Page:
One joule is the energy exerted by a force of one newton acting to move an object through a distance of one metre.
Inderjeet Nagpal (56) — a strong man with a week heart — had nothing to do with joule or newton till he went to Max Heart and Vascular Institute in Saket to change his pacemaker.
The new device — implanted in the body to help control abnormal heart rhythms — gave him electric shocks measuring 35 joules. The energy is sufficient to generate enough heat to cause local burns.
Nagpal is dead now.
But his family can’t forget the pain he had to go through.
Nagpal’s daughter Neeha (27) is angry. She blames negligence at the Max Heart and Vascular Institute located in Saket in south Delhi for her father’s unexpected death on May 11, 2009.
She served the hospital a legal notice on July 31, but hasn’t heard from them.
On January 19, 2009 Nagpal was admitted to Max — under cardiac surgeon Dr Viveka Kumar’s supervision — to replace his pacemaker's discharged battery. Nagpal had the pacemaker implanted on January 22 and was discharged on January 28.
But instead of assisting his heart, the device started creating problems.
The shocks were so strong they shook Nagpal to the core.
“He would jump about four inches above the bed due to the electric shocks,” his 20-year-old son Akshay says.
The father suffered eight such shocks before he was re-admitted to Max on February 2, he says.
Dr Kumar evaluated him and said another surgery was needed. The family was not charged for the second procedure, on February 5.
“He (the doctor) knew he was at fault,” Neeha sounds confident.
Kumar assured all was well and the fault with the pacemaker had been corrected. Nagpal was discharged on the February 7.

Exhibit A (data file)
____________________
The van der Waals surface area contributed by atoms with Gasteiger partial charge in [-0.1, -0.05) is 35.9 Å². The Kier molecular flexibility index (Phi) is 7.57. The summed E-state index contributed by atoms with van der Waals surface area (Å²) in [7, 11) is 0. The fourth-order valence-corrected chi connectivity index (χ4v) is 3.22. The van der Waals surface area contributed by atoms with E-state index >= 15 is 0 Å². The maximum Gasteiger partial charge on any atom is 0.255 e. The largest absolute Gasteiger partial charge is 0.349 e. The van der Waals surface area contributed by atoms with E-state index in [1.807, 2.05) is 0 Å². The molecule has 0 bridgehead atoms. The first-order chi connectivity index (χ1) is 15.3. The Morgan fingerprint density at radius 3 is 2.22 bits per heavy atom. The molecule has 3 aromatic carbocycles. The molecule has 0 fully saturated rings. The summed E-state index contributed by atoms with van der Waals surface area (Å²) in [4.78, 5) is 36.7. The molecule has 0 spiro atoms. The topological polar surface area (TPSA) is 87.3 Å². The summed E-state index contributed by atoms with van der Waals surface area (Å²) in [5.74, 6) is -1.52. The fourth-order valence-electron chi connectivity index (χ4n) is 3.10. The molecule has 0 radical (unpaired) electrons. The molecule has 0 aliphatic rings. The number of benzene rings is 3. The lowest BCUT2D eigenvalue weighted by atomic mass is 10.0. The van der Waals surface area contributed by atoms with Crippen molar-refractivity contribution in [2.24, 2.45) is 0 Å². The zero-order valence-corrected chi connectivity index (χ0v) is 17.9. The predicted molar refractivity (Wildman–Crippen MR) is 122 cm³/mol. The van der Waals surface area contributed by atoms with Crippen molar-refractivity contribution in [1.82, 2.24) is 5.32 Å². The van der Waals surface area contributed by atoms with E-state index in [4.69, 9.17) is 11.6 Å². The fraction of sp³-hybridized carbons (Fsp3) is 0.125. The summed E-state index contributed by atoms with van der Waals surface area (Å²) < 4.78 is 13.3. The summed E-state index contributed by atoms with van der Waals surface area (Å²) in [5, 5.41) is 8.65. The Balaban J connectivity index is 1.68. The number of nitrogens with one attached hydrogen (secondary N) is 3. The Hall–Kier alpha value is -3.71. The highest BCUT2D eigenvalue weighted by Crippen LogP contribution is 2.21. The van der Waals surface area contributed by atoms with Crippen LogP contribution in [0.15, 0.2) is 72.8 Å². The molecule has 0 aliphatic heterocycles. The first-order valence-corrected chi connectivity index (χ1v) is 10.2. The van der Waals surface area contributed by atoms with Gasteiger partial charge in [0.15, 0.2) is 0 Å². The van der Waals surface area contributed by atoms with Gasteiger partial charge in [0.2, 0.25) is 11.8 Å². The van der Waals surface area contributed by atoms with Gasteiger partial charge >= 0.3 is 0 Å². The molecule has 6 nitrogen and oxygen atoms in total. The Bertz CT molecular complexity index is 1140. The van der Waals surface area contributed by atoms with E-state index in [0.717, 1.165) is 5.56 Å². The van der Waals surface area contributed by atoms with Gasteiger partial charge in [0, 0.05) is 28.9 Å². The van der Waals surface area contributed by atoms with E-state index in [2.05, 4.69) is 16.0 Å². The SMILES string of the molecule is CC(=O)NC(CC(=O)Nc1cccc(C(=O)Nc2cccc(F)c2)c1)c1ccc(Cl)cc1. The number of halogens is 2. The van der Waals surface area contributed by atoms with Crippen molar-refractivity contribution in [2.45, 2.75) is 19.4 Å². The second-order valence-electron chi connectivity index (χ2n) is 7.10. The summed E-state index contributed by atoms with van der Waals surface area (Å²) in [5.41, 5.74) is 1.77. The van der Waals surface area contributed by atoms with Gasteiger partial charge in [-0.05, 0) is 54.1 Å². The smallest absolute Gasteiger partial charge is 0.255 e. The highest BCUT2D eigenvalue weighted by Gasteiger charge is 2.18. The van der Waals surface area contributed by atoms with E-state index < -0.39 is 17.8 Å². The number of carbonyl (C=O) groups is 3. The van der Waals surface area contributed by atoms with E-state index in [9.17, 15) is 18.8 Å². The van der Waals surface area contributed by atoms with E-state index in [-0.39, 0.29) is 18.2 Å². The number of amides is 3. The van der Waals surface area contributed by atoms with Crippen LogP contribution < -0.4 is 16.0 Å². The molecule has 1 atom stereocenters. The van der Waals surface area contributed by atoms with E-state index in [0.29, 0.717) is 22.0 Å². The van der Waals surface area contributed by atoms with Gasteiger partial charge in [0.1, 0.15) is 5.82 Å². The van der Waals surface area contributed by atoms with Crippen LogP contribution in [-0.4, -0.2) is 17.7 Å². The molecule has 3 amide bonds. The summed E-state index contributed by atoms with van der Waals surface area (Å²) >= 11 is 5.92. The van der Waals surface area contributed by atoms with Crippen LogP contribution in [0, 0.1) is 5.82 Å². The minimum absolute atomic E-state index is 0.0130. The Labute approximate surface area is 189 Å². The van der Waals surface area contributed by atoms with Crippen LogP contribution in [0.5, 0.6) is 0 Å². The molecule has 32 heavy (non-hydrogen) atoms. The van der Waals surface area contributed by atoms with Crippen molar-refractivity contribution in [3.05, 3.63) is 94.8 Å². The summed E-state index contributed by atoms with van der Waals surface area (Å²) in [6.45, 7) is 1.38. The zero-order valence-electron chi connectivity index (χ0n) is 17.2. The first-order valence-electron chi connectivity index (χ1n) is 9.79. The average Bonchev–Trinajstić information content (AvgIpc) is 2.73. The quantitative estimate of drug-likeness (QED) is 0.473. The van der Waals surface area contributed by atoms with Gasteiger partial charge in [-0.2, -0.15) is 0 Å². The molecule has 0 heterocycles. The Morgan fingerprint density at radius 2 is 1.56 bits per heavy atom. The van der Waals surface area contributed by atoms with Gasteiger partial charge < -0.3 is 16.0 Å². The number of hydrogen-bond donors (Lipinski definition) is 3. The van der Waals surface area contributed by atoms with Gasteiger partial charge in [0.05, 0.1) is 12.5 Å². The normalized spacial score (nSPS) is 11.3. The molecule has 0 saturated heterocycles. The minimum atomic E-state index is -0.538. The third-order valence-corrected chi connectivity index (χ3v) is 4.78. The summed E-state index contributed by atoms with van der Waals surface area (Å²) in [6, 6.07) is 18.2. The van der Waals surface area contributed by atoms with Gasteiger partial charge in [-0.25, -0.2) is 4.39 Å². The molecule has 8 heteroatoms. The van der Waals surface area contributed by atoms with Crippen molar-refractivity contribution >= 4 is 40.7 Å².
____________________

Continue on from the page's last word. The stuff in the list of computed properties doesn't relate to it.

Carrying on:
But he never recovered.
“Each time we contacted Dr Kumar, he insisted a Lassix injection was all that was needed to stabilise the heart,” Akshay says.
“He assured us there was no need to get him back to the hospital.”
Worried, the family sought a second opinion. They took Nagpal to Indraprastha Apollo Hospital on February 23. The cardiologists there said the problems lied in the way the pacemaker had been implanted.
“The negligence at Max caused a lot of damage to dad’s heart, which severely impacted his kidneys,” Akshay claims.
Before he was operated upon for the third time at Apollo, Nagpal had to go through half a dozen dialysis procedures. He was operated upon on March 13 at Apollo. But it was too late.
“Even the third surgery failed to improve his condition,” Neeha says. “His kidneys had totally stopped working, causing more load to the heart. He died of heart failure on May 11.”
When HT contacted Senior Consultant, Cardiology, Dr Viveka Kumar, he said, “The patient (Nagpal) had congestive heart failure and was being considered for heart transplant. Changing the left ventricular lead was not advisable. We’d explained this to the family.”
“The patient was okay for sometime after the pacemaker was changed. He was taken to some other hospital for further treatment. We don’t want to comment on it,” he said.